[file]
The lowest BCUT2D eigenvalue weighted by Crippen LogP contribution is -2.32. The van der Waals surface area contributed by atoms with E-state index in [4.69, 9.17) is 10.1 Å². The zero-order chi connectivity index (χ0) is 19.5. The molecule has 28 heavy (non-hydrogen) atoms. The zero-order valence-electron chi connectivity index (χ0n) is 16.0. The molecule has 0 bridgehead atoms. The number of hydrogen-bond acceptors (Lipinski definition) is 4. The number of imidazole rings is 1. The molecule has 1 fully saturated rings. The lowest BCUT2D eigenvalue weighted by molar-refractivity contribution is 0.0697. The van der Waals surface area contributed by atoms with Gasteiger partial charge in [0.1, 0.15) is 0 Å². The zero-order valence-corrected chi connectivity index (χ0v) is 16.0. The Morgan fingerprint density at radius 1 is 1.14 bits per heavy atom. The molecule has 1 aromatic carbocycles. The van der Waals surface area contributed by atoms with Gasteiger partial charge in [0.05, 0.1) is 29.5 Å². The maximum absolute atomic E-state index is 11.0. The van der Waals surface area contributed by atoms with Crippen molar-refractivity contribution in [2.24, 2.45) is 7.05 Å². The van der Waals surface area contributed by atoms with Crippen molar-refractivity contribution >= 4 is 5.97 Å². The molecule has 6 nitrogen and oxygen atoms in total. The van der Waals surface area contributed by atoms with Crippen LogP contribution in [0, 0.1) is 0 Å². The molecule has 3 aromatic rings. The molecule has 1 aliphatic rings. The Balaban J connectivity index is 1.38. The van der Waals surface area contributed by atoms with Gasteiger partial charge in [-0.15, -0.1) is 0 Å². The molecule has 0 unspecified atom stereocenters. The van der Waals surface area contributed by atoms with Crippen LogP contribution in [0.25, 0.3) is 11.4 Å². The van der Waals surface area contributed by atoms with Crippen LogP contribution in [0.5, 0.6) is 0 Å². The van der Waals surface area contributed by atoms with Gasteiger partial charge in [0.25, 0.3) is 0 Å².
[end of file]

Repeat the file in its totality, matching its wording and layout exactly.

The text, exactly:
The lowest BCUT2D eigenvalue weighted by Crippen LogP contribution is -2.32. The van der Waals surface area contributed by atoms with E-state index in [4.69, 9.17) is 10.1 Å². The zero-order chi connectivity index (χ0) is 19.5. The molecule has 28 heavy (non-hydrogen) atoms. The zero-order valence-electron chi connectivity index (χ0n) is 16.0. The molecule has 0 bridgehead atoms. The number of hydrogen-bond acceptors (Lipinski definition) is 4. The number of imidazole rings is 1. The molecule has 1 fully saturated rings. The lowest BCUT2D eigenvalue weighted by molar-refractivity contribution is 0.0697. The van der Waals surface area contributed by atoms with Gasteiger partial charge in [0.1, 0.15) is 0 Å². The zero-order valence-corrected chi connectivity index (χ0v) is 16.0. The Morgan fingerprint density at radius 1 is 1.14 bits per heavy atom. The molecule has 1 aromatic carbocycles. The van der Waals surface area contributed by atoms with Gasteiger partial charge in [0.05, 0.1) is 29.5 Å². The maximum absolute atomic E-state index is 11.0. The van der Waals surface area contributed by atoms with Crippen molar-refractivity contribution in [2.24, 2.45) is 7.05 Å². The van der Waals surface area contributed by atoms with Crippen molar-refractivity contribution >= 4 is 5.97 Å². The molecule has 6 nitrogen and oxygen atoms in total. The van der Waals surface area contributed by atoms with Crippen LogP contribution in [0, 0.1) is 0 Å². The molecule has 3 aromatic rings. The molecule has 1 aliphatic rings. The Balaban J connectivity index is 1.38. The van der Waals surface area contributed by atoms with Gasteiger partial charge in [-0.15, -0.1) is 0 Å². The molecule has 0 unspecified atom stereocenters. The van der Waals surface area contributed by atoms with Crippen LogP contribution in [0.25, 0.3) is 11.4 Å². The van der Waals surface area contributed by atoms with Crippen LogP contribution in [0.5, 0.6) is 0 Å². The van der Waals surface area contributed by atoms with Gasteiger partial charge in [0.25, 0.3) is 0 Å².